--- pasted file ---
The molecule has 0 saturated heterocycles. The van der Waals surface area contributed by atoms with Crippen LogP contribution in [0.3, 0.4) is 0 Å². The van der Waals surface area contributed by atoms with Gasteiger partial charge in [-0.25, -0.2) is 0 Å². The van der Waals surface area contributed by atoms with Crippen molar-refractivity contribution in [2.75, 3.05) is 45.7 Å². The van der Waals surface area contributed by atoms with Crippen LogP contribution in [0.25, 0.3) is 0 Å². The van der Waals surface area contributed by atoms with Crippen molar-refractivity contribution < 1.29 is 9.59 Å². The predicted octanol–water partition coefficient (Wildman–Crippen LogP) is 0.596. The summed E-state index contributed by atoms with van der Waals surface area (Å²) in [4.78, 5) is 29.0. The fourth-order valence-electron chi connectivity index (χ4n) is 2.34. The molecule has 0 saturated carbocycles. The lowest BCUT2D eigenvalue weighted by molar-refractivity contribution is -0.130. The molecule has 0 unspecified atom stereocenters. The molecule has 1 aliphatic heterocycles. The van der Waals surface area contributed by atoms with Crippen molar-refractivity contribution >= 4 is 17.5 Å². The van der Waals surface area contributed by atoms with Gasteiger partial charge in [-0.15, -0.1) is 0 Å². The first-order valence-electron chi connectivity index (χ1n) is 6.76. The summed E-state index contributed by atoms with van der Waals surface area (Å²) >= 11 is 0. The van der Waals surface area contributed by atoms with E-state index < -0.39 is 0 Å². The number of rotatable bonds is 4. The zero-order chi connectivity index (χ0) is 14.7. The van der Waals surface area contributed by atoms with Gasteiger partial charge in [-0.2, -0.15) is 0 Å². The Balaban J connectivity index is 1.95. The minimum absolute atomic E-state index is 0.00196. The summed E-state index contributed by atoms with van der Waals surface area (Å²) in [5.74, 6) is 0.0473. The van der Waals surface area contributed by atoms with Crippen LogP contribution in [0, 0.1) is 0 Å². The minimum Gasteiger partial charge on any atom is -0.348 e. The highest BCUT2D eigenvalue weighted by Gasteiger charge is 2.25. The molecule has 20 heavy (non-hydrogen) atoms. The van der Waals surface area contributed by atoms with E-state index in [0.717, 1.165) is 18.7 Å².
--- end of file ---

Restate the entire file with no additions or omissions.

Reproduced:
The molecule has 0 saturated heterocycles. The van der Waals surface area contributed by atoms with Crippen LogP contribution in [0.3, 0.4) is 0 Å². The van der Waals surface area contributed by atoms with Gasteiger partial charge in [-0.25, -0.2) is 0 Å². The van der Waals surface area contributed by atoms with Crippen molar-refractivity contribution in [2.75, 3.05) is 45.7 Å². The van der Waals surface area contributed by atoms with Crippen LogP contribution in [0.25, 0.3) is 0 Å². The van der Waals surface area contributed by atoms with Crippen molar-refractivity contribution < 1.29 is 9.59 Å². The predicted octanol–water partition coefficient (Wildman–Crippen LogP) is 0.596. The summed E-state index contributed by atoms with van der Waals surface area (Å²) in [4.78, 5) is 29.0. The fourth-order valence-electron chi connectivity index (χ4n) is 2.34. The molecule has 0 saturated carbocycles. The lowest BCUT2D eigenvalue weighted by molar-refractivity contribution is -0.130. The molecule has 0 unspecified atom stereocenters. The molecule has 1 aliphatic heterocycles. The van der Waals surface area contributed by atoms with Crippen molar-refractivity contribution >= 4 is 17.5 Å². The van der Waals surface area contributed by atoms with Gasteiger partial charge in [-0.15, -0.1) is 0 Å². The first-order valence-electron chi connectivity index (χ1n) is 6.76. The summed E-state index contributed by atoms with van der Waals surface area (Å²) >= 11 is 0. The van der Waals surface area contributed by atoms with E-state index < -0.39 is 0 Å². The number of rotatable bonds is 4. The zero-order chi connectivity index (χ0) is 14.7. The van der Waals surface area contributed by atoms with Gasteiger partial charge in [-0.2, -0.15) is 0 Å². The Balaban J connectivity index is 1.95. The minimum absolute atomic E-state index is 0.00196. The summed E-state index contributed by atoms with van der Waals surface area (Å²) in [5.74, 6) is 0.0473. The van der Waals surface area contributed by atoms with Crippen LogP contribution in [0, 0.1) is 0 Å². The minimum Gasteiger partial charge on any atom is -0.348 e. The highest BCUT2D eigenvalue weighted by Gasteiger charge is 2.25. The molecule has 20 heavy (non-hydrogen) atoms. The van der Waals surface area contributed by atoms with E-state index in [0.717, 1.165) is 18.7 Å².